by Gabriele Hooffacker / Utopias allow us to criticize the present from an assumed positive future perspective. At present, however, dystopias are dominating the discourse. Using Ernest Callenbach’s 1975 novel Ecotopia, our author tested the topicality of a positive ecological utopia in a teaching project: Students at a summer academy read excerpts from the novel and explored its positive ecological visions of the future as well as its criticism of the contemporary media system.
by Valérie Robert / In recent years, France has not only seen an upheaval of its party system, but also changes in its media landscape. The influence of large corporations and entrepreneurs might endanger internal freedom of the press and reinforce a political shift towards the right. This article analyses current developments on the French media market as the election campaign gets underway, with a particular focus on the conglomerate TF1 and billionaire Vincent Bolloré.
by Gabriele Hooffacker / Does the concept of Constructive Journalism contribute new aspects to journalism studies? This essay shows that the approach of Constructive Journalism can be a productive and stimulating element in education and training. It helps society negotiate contentious issues and unburdens journalists as an alternative reporting model. During events that are portrayed as crises, Constructive Journalism can point out different possible solutions.
by Peter Welchering / There are voices demanding that journalists have an attitude. Some even proclaim the end of neutrality in journalism. On the other hand, journalists are reproached for this exact same thing: To no longer to report what is, but to present reality as they wish it were.
by Nina Horaczek / Numerous political commentators see the end of political populism approaching in view of the Corona epidemic. Indeed, the popularity ratings of populist parties have been in decline since the outbreak of the corona crisis. But the virus offers populists also great opportunities for their media discourse. They frame Corona, the invisible, stateless virus, into a tangible scapegoat. Not without reason US-President Donald Trump speaks of a »Chinese virus«. To spread their message, populists on both sides of the Atlantic can rely on a media network that they and their confidants have very cleverly built up in recent years.
by Friederike Herrmann and Ilka Quindeau / The climate protests are youth protests. Yet unlike earlier protests, they are not perceived or exercised as a generational conflict, even though the responsibility of the older generation is clear to see. In this constellation, Great Thunberg has a key socio-psychological function as a media figure: The icon of the climate movement acts as a figurehead, simultaneously staging and hiding the generational conflict. Greta puts the conflict into words, pinning the blame on both policymakers and the older generations in general. The public react by idealizing Greta – and some by denigrating her. Both can serve equally as a defense mechanism against the dramatic nature of the conflict and as a way to block out one’s own responsibility for destroying natural resources. This blocking out means that the young people’s protest comes to nothing – smothered by the embrace of the older generations.continue to article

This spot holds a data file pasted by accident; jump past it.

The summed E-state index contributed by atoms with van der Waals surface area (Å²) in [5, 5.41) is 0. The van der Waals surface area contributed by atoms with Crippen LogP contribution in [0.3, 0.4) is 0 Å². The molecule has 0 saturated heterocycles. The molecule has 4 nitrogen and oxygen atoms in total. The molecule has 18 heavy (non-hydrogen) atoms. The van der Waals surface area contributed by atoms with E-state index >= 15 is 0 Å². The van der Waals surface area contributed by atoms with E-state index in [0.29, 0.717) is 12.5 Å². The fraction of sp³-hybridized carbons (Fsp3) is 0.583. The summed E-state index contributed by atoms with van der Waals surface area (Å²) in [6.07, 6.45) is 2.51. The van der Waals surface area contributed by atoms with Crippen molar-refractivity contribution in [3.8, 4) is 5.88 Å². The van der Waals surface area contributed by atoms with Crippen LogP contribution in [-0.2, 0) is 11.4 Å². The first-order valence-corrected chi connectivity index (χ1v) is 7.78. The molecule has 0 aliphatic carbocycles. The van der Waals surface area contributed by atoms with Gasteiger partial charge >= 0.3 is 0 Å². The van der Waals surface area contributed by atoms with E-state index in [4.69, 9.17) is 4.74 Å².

by Jonas Schützeneder / Sports journalism and those involved in it face an enormous challenge: Demand for and interest in top-level sport remains consistently high, yet competition is growing, not least from sports clubs who now offer their own media services. What impact is this technically driven, emotionally charged environment having on the work of sports journalists? continue to article
By Felix Koltermann / Although photojournalistic images have long been an elementary part of journalistic media, communication science has always been guilty of neglecting research into the actors and structures of photojournalism. Addressing this will require the establishment of applied photojournalism research.
by Marcus Maurer / Like many populist parties, the »Alternative für Deutschland« (AfD) attempts to generate media coverage and public attention through targeted provocation. Journalism is thus faced with the question of how to deal with these attempts at instrumentalization. This paper discusses three possible strategies and their consequences, and calls for the AfD to be treated professionally, but not uncritically. Excluding the party from public discourse or reacting indignantly to its provocations is counterproductive and contradicts some of the fundamental rules of journalism.
by Wiebke Möhring / Information about where they live is very important to readers – people have a fundamental need to be well-informed about their surroundings. Local journalism is also considered extremely relevant and important at society level. So why does Communication Studies so often take such an anxious view of it? This essay looks at the local journalism on offer, the state it is in, and the challenges it faces. continue to article